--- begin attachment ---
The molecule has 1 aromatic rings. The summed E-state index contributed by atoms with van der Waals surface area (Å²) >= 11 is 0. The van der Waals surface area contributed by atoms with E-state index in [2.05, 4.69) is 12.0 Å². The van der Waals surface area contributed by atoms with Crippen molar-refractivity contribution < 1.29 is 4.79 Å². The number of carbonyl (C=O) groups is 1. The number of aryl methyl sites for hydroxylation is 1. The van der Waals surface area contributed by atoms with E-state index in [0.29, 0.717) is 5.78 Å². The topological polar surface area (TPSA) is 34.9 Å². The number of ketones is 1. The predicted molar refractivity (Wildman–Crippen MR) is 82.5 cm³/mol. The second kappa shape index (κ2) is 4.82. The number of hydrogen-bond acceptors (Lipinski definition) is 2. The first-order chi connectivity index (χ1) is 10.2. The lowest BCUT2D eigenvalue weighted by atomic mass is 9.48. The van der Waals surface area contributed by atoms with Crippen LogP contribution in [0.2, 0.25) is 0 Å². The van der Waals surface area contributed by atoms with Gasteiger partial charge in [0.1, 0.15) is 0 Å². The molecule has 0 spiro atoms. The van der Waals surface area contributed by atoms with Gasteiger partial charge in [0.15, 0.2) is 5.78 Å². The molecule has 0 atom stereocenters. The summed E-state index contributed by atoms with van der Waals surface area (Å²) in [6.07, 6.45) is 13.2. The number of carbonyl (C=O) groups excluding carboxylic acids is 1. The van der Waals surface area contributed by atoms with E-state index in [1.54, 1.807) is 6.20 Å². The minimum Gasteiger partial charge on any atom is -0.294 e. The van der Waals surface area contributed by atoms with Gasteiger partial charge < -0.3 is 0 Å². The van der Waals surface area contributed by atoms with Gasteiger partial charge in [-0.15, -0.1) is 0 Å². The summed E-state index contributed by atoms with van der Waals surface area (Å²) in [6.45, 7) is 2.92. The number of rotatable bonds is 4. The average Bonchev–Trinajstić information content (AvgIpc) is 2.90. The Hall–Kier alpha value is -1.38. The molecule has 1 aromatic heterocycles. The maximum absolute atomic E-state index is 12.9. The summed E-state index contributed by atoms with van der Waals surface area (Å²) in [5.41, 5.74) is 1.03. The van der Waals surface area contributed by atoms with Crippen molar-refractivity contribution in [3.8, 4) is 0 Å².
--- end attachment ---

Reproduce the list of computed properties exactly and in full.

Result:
The molecule has 1 aromatic rings. The summed E-state index contributed by atoms with van der Waals surface area (Å²) >= 11 is 0. The van der Waals surface area contributed by atoms with E-state index in [2.05, 4.69) is 12.0 Å². The van der Waals surface area contributed by atoms with Crippen molar-refractivity contribution < 1.29 is 4.79 Å². The number of carbonyl (C=O) groups is 1. The number of aryl methyl sites for hydroxylation is 1. The van der Waals surface area contributed by atoms with E-state index in [0.29, 0.717) is 5.78 Å². The topological polar surface area (TPSA) is 34.9 Å². The number of ketones is 1. The predicted molar refractivity (Wildman–Crippen MR) is 82.5 cm³/mol. The second kappa shape index (κ2) is 4.82. The number of hydrogen-bond acceptors (Lipinski definition) is 2. The first-order chi connectivity index (χ1) is 10.2. The lowest BCUT2D eigenvalue weighted by atomic mass is 9.48. The van der Waals surface area contributed by atoms with Crippen LogP contribution in [0.2, 0.25) is 0 Å². The van der Waals surface area contributed by atoms with Gasteiger partial charge in [0.1, 0.15) is 0 Å². The molecule has 0 spiro atoms. The van der Waals surface area contributed by atoms with Gasteiger partial charge in [0.15, 0.2) is 5.78 Å². The molecule has 0 atom stereocenters. The summed E-state index contributed by atoms with van der Waals surface area (Å²) in [6.07, 6.45) is 13.2. The number of carbonyl (C=O) groups excluding carboxylic acids is 1. The van der Waals surface area contributed by atoms with E-state index in [1.54, 1.807) is 6.20 Å². The minimum Gasteiger partial charge on any atom is -0.294 e. The van der Waals surface area contributed by atoms with Gasteiger partial charge < -0.3 is 0 Å². The van der Waals surface area contributed by atoms with Gasteiger partial charge in [-0.15, -0.1) is 0 Å². The summed E-state index contributed by atoms with van der Waals surface area (Å²) in [6.45, 7) is 2.92. The number of rotatable bonds is 4. The average Bonchev–Trinajstić information content (AvgIpc) is 2.90. The Hall–Kier alpha value is -1.38. The molecule has 1 aromatic heterocycles. The maximum absolute atomic E-state index is 12.9. The summed E-state index contributed by atoms with van der Waals surface area (Å²) in [5.41, 5.74) is 1.03. The van der Waals surface area contributed by atoms with Crippen molar-refractivity contribution in [3.8, 4) is 0 Å².